LOS ANGELES (KABC) -- For three weeks, jurors have heard witnesses testify about Michael Jackson with rival attorneys presenting conflicting views on the performer's health and his doctor.
On Friday, the attorneys representing Katherine Jackson in the lawsuit suing AEG told Eyewitness News that the case remains clear.
"The case has always been the same," said Brian Panish, attorney for the Jackson family. "Did AEG negligently hire Dr. Murray and did they know that Michael had been having problems and failed to do something?"
Should AEG have intervened for a star dependent on medication? AEG says that's not the question.
"What the law is about is whether AEG hired Conrad Murray and whether they did so negligently," said AEG attorney Marvin Putnam.
The evidence will show, according to the defense, that Jackson had been out of the business for a decade and that Jackson needed AEG to finance his final tour.
"And so he asked AEG Live if they would basically front him the money, advance him the money so he could have various of his people come on board such as Dr. Conrad Murray," said Putnam.
AEG presented testimony from its controller saying it agreed to pay many people who were part of the tour. They, however, maintain that Jackson hired Murray as his personal physician and chose him to be his doctor during his "This Is It Tour."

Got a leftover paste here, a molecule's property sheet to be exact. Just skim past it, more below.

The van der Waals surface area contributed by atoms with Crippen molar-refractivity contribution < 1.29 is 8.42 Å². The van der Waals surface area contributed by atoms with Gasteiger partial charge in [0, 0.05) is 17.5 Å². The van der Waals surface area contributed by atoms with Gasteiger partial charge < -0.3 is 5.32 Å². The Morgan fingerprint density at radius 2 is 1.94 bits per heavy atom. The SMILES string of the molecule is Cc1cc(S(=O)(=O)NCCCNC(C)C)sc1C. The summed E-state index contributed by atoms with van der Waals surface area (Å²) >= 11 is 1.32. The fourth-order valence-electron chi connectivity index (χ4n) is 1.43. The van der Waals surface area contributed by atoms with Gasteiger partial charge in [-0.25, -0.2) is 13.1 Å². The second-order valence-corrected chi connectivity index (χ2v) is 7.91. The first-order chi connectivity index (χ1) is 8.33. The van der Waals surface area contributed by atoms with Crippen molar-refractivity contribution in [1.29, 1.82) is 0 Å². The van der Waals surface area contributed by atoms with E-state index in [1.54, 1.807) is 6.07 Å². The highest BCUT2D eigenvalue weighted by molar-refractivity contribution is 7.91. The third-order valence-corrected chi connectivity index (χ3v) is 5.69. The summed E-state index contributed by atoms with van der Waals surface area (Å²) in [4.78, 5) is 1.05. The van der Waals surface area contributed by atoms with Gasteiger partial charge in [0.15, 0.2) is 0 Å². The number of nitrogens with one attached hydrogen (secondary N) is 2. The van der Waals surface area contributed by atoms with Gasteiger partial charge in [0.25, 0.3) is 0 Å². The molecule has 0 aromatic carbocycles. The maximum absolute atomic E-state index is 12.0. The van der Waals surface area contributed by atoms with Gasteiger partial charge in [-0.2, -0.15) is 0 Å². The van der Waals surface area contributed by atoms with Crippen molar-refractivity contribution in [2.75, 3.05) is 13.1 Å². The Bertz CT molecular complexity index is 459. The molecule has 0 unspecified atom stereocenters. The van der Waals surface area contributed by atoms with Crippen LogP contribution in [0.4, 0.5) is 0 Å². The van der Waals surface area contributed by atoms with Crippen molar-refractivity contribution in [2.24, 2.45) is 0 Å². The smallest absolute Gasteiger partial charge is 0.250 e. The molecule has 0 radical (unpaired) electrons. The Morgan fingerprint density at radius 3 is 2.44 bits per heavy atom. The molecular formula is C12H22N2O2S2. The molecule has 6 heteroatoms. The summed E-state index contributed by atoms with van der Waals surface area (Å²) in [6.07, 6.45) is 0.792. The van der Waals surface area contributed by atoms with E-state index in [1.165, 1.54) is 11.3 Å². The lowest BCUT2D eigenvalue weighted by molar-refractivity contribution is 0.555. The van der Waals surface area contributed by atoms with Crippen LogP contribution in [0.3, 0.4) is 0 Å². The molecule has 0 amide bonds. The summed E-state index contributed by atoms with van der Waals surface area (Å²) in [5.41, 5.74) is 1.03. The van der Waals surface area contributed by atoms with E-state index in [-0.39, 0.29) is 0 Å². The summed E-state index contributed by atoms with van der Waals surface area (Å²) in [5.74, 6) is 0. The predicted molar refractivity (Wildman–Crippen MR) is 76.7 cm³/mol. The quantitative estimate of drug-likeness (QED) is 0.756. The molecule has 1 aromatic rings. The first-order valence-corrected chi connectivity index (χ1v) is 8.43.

"I would like a doctor and I want this doctor and he is the one who is going to come," said Putnam.
But did AEG formalize the relationship?
"As the CEO Randy Phillips has said shortly after Michael's death all throughout the world that AEG had hired Dr. Murray," said Panish.
The plaintiffs point to an email from Paul Gongaware, an executive of AEG Live.
"The email that Mr. Gongaware wrote clearly states that we want to remind Dr. Murray what's expected of him and that he works for us not Michael Jackson and that we're the ones paying him," said Panish.
The Jackson camp alleges that AEG pushed Jackson to extreme measures to alleviate his insomnia. Jackson was rehearsing for 50 sold-out concerts in London at the time of his death at age 50 on June 25, 2009.
Both sides say there is much more to come. This is only the third week of a trial set to last four months.
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